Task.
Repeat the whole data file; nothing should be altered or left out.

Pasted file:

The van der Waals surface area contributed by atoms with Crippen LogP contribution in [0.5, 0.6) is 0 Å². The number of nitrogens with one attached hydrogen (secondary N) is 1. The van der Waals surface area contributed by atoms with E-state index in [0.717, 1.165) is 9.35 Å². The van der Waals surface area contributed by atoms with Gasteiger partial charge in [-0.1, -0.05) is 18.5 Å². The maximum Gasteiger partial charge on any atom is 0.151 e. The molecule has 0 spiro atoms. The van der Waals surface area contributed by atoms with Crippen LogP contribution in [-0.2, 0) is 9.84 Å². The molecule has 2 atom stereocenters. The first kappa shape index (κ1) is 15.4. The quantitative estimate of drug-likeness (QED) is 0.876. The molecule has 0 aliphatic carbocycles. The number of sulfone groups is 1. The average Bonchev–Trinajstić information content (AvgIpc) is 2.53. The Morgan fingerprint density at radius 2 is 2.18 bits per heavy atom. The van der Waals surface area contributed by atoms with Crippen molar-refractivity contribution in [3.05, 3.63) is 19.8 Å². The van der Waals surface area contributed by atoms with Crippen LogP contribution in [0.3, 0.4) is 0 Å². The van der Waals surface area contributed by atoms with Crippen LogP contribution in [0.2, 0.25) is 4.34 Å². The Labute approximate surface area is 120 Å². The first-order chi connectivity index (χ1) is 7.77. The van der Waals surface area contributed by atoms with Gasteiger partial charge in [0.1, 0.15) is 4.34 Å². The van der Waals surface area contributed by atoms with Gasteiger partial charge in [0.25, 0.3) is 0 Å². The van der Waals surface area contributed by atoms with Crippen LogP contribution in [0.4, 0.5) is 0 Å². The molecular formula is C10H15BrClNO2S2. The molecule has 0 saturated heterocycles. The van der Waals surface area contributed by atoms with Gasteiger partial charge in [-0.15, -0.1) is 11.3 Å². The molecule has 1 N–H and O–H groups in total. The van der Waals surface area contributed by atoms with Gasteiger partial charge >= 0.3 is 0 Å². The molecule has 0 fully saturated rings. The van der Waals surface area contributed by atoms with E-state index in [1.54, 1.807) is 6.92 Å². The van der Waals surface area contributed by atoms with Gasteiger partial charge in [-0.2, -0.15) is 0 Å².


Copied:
The van der Waals surface area contributed by atoms with Crippen LogP contribution in [0.5, 0.6) is 0 Å². The number of nitrogens with one attached hydrogen (secondary N) is 1. The van der Waals surface area contributed by atoms with E-state index in [0.717, 1.165) is 9.35 Å². The van der Waals surface area contributed by atoms with Gasteiger partial charge in [-0.1, -0.05) is 18.5 Å². The maximum Gasteiger partial charge on any atom is 0.151 e. The molecule has 0 spiro atoms. The van der Waals surface area contributed by atoms with Crippen LogP contribution in [-0.2, 0) is 9.84 Å². The molecule has 2 atom stereocenters. The first kappa shape index (κ1) is 15.4. The quantitative estimate of drug-likeness (QED) is 0.876. The molecule has 0 aliphatic carbocycles. The number of sulfone groups is 1. The average Bonchev–Trinajstić information content (AvgIpc) is 2.53. The Morgan fingerprint density at radius 2 is 2.18 bits per heavy atom. The van der Waals surface area contributed by atoms with Crippen molar-refractivity contribution in [3.05, 3.63) is 19.8 Å². The van der Waals surface area contributed by atoms with Crippen LogP contribution in [0.3, 0.4) is 0 Å². The van der Waals surface area contributed by atoms with Crippen LogP contribution in [0.2, 0.25) is 4.34 Å². The Labute approximate surface area is 120 Å². The first-order chi connectivity index (χ1) is 7.77. The van der Waals surface area contributed by atoms with Gasteiger partial charge in [0.1, 0.15) is 4.34 Å². The van der Waals surface area contributed by atoms with Gasteiger partial charge in [0.25, 0.3) is 0 Å². The van der Waals surface area contributed by atoms with Crippen LogP contribution in [0.4, 0.5) is 0 Å². The molecular formula is C10H15BrClNO2S2. The molecule has 0 saturated heterocycles. The van der Waals surface area contributed by atoms with Gasteiger partial charge in [-0.15, -0.1) is 11.3 Å². The molecule has 1 N–H and O–H groups in total. The van der Waals surface area contributed by atoms with Gasteiger partial charge >= 0.3 is 0 Å². The molecule has 0 fully saturated rings. The van der Waals surface area contributed by atoms with E-state index in [1.54, 1.807) is 6.92 Å². The van der Waals surface area contributed by atoms with Gasteiger partial charge in [-0.2, -0.15) is 0 Å².